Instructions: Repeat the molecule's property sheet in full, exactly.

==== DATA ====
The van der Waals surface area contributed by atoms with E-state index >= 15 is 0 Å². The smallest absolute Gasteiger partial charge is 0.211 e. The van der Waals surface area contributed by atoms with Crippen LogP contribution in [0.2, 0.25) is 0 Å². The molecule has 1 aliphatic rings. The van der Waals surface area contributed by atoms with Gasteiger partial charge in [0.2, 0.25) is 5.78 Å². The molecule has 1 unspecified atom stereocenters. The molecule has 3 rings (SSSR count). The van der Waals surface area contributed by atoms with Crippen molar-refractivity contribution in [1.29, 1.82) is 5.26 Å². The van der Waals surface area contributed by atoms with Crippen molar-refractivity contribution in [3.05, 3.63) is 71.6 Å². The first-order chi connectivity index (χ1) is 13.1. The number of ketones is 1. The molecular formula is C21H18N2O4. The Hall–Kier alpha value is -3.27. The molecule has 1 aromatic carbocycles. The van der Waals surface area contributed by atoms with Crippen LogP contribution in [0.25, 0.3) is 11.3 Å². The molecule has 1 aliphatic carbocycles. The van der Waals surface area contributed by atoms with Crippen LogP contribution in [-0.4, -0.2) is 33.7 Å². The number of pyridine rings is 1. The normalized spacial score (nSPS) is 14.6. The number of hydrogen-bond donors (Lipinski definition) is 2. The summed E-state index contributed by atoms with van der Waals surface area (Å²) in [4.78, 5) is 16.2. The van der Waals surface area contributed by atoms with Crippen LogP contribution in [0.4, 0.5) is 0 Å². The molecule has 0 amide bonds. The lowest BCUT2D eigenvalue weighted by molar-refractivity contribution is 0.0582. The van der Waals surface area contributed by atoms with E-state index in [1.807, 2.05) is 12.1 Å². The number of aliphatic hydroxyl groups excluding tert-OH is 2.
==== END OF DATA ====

The van der Waals surface area contributed by atoms with E-state index >= 15 is 0 Å². The smallest absolute Gasteiger partial charge is 0.211 e. The van der Waals surface area contributed by atoms with Crippen LogP contribution in [0.2, 0.25) is 0 Å². The molecule has 1 aliphatic rings. The van der Waals surface area contributed by atoms with Gasteiger partial charge in [0.2, 0.25) is 5.78 Å². The molecule has 1 unspecified atom stereocenters. The molecule has 3 rings (SSSR count). The van der Waals surface area contributed by atoms with Crippen molar-refractivity contribution in [1.29, 1.82) is 5.26 Å². The van der Waals surface area contributed by atoms with Crippen molar-refractivity contribution in [3.05, 3.63) is 71.6 Å². The first-order chi connectivity index (χ1) is 13.1. The number of ketones is 1. The molecular formula is C21H18N2O4. The Hall–Kier alpha value is -3.27. The molecule has 1 aromatic carbocycles. The van der Waals surface area contributed by atoms with Crippen LogP contribution in [0.25, 0.3) is 11.3 Å². The molecule has 1 aliphatic carbocycles. The van der Waals surface area contributed by atoms with Crippen LogP contribution in [-0.4, -0.2) is 33.7 Å². The number of pyridine rings is 1. The normalized spacial score (nSPS) is 14.6. The number of hydrogen-bond donors (Lipinski definition) is 2. The summed E-state index contributed by atoms with van der Waals surface area (Å²) in [4.78, 5) is 16.2. The van der Waals surface area contributed by atoms with Crippen LogP contribution in [0.4, 0.5) is 0 Å². The molecule has 0 amide bonds. The lowest BCUT2D eigenvalue weighted by molar-refractivity contribution is 0.0582. The van der Waals surface area contributed by atoms with E-state index in [1.807, 2.05) is 12.1 Å². The number of aliphatic hydroxyl groups excluding tert-OH is 2.